Posted by: arisfil | February 18, 2008

Aristotelis, the philosopher and brain (encephalos)

 Aristoteles Louvre  Aristotelis, 384-322 BC

Aristotelis (Aristotle or Aristoteles), the ancient Greek philosopher was born in 384 BC in the ancient city of Stagira in the region of Macedonia and died in 322 BC. According to Professor of Psychiatry Ierodiaconou, Aristotelis believed that “the soul is within the body and cannot exist without it”. He believed that the brain was “the coldest of all organs keeping the blood’s temperature mild” implying its mainly inhibitory function at the body. Mind (“nous”) in Aristotelis’ writings is a term mostly used to point to the function of thought and is never connected to the brain as a bodily organ. “De anima” (“Περί ψυχής”) one of the most famous writings of Aristotelis clearly demonstrates the philosopher’s outmost belief of “one (organ)” as the host and coordinator of mental function according to Prof. Ierodiaconou.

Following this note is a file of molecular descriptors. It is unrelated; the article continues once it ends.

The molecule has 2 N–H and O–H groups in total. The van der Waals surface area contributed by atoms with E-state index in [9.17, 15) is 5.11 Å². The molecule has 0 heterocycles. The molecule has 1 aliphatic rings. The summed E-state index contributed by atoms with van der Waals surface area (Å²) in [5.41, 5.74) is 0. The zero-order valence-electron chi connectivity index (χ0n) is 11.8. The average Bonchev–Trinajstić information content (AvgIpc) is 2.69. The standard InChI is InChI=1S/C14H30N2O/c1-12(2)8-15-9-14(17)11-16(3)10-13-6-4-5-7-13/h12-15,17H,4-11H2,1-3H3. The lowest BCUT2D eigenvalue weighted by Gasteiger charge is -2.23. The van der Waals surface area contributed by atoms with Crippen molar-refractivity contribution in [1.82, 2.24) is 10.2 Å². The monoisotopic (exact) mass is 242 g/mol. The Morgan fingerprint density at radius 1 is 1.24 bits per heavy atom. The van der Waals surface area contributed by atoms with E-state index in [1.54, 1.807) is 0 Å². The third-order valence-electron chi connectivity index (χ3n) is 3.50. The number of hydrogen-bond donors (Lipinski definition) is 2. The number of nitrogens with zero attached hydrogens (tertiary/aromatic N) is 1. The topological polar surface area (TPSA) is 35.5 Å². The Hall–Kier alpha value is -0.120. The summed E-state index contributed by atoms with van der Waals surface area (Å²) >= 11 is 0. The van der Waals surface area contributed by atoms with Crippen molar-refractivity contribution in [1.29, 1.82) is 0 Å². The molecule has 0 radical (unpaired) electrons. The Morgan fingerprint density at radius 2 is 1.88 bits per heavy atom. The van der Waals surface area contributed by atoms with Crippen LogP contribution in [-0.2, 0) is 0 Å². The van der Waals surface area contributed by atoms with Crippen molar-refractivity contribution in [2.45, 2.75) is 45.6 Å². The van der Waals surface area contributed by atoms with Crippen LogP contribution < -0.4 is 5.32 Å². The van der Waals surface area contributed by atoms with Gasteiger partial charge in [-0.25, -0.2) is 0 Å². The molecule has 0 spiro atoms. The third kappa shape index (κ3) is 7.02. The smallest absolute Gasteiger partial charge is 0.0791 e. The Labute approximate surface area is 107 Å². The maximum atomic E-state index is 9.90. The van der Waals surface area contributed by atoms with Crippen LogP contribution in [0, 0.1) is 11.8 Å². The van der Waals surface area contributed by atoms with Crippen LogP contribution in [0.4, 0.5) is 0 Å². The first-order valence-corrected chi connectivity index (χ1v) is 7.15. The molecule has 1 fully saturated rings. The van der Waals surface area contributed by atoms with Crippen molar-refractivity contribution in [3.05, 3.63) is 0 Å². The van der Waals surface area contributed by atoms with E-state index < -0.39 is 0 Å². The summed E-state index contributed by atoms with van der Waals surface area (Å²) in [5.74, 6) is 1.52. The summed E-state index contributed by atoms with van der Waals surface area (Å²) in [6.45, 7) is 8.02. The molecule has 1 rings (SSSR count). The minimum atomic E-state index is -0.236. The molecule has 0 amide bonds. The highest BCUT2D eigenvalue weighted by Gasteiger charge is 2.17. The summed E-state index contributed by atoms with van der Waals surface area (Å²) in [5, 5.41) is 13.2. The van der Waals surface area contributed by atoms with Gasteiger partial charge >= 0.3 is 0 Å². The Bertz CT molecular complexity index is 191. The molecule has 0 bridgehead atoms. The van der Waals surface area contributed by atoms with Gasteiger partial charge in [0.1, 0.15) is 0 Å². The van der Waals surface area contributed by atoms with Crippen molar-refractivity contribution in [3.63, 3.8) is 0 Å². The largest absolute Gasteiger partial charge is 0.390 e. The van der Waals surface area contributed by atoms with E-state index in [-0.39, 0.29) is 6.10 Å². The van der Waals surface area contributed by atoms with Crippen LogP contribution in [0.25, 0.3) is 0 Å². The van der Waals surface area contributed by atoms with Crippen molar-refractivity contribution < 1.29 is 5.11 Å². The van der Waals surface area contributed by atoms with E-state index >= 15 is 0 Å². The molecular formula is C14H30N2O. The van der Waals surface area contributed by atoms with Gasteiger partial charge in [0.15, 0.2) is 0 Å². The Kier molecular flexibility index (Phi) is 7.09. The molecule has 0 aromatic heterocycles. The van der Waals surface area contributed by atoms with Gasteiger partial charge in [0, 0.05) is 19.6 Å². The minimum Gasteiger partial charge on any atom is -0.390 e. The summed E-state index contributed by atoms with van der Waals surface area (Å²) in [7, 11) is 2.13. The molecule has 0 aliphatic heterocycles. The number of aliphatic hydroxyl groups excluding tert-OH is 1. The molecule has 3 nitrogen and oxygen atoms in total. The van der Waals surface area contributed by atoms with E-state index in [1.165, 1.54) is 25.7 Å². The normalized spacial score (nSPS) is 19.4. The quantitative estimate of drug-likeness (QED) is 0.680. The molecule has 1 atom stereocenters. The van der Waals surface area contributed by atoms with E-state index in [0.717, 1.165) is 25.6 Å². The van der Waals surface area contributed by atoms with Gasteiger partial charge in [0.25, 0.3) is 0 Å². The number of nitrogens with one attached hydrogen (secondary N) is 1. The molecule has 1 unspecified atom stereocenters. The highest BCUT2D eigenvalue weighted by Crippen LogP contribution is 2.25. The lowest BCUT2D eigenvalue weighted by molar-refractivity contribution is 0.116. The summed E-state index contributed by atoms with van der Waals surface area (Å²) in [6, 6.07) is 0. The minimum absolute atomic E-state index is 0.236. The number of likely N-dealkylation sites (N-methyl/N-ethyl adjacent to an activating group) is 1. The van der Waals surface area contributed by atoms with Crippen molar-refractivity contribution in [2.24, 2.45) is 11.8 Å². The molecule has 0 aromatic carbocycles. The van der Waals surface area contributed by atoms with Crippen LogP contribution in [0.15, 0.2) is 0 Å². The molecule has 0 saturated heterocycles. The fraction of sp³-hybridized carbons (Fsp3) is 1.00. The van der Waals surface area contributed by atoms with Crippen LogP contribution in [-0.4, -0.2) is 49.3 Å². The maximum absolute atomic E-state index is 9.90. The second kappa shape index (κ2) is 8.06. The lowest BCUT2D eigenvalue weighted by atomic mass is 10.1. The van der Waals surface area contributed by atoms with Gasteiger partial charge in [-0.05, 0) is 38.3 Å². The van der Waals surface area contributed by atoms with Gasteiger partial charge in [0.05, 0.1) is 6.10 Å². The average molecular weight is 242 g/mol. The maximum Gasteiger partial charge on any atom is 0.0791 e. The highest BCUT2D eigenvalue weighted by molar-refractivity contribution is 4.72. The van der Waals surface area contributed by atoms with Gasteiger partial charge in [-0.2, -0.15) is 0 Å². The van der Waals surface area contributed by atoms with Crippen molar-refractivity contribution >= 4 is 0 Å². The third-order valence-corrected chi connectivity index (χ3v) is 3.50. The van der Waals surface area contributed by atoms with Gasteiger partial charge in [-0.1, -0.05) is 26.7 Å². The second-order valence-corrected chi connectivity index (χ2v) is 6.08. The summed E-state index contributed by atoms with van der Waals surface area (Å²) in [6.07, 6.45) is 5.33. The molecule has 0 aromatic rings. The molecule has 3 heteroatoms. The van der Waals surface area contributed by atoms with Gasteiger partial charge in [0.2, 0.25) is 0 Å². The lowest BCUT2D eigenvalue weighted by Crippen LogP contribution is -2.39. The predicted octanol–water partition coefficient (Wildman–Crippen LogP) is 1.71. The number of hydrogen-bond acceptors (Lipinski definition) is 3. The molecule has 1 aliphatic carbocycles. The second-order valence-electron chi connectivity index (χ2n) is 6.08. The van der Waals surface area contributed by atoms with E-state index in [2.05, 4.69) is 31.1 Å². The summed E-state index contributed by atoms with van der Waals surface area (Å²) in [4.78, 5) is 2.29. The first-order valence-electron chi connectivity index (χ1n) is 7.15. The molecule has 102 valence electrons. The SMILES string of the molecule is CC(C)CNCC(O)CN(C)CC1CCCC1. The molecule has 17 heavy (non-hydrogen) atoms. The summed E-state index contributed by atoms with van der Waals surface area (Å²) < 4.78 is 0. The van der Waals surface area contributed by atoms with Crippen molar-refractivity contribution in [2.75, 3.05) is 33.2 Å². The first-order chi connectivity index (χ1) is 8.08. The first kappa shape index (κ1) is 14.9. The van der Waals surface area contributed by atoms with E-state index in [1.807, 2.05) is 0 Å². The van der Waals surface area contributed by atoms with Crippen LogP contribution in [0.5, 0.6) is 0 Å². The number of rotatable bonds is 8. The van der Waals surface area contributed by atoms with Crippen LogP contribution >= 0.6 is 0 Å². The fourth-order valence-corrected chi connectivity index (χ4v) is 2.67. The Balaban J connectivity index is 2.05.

Read the open access article of Prof Ierodiaconou (Annals of General Hospital Psychiatry 2003, 2(Suppl 1):S60).  

© 2008 Ierodiaconou CH; licensee BioMed Central Ltd. 

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